"We used to believe that when new precipitation entered the soil, it mixed well with other water and eventually moved to streams. We just found out that isn't true," said researcher Jeff McDonnell of Oregon State University, Corvallis.
Studies in the Pacific Northwest showed soil clings so tenaciously to the first rain after a dry spell that the precipitation almost never mixes with other water, McDonnell and his team wrote in a recent issue of the journal Nature Geoscience.
The findings will force scientists to rethink how pollutants move through soils and how nutrients are transported from soils to streams. The findings also will promote new understanding of how streams function and how vegetation might respond to climate change, McDonnell said.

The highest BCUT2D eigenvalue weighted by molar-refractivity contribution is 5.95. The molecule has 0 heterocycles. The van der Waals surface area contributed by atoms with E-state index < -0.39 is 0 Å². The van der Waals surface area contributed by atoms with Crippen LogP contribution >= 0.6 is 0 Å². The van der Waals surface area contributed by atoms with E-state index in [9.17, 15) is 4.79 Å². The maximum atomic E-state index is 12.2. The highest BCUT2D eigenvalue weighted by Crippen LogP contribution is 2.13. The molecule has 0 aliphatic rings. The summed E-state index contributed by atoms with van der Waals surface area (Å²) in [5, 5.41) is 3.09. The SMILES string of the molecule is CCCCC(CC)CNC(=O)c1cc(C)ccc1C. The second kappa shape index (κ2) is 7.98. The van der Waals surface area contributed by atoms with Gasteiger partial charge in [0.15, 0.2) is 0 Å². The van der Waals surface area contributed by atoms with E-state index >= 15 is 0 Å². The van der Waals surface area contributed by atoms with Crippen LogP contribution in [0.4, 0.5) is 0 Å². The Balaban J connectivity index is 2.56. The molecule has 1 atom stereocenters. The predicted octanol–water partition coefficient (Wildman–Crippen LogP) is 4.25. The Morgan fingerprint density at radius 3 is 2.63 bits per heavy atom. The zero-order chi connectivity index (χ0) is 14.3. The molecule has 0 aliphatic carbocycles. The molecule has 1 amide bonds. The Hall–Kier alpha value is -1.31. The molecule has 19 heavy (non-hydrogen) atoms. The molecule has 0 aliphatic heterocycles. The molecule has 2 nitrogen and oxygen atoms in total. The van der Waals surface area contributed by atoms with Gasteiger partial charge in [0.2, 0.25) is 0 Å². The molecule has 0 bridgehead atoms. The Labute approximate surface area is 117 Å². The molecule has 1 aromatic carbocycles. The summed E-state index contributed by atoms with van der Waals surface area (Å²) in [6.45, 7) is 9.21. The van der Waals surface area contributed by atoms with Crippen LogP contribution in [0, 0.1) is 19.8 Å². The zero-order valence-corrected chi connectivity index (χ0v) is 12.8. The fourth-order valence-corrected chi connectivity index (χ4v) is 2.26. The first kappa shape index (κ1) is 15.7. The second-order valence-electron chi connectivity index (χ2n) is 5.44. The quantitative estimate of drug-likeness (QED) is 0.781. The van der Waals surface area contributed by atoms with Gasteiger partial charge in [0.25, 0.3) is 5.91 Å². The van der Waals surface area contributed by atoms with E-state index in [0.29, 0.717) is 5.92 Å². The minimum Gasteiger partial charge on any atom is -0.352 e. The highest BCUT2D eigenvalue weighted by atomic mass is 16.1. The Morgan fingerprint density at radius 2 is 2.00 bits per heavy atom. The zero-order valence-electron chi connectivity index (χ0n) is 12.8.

"This could have enormous implications for our understanding of watershed function," McDonnell said. "It challenges about 100 years of conventional thinking."
Attkisson leaves CBS News, reportedly over network's 'liberal bias'
Ohio bar shooting arrested, charged with murder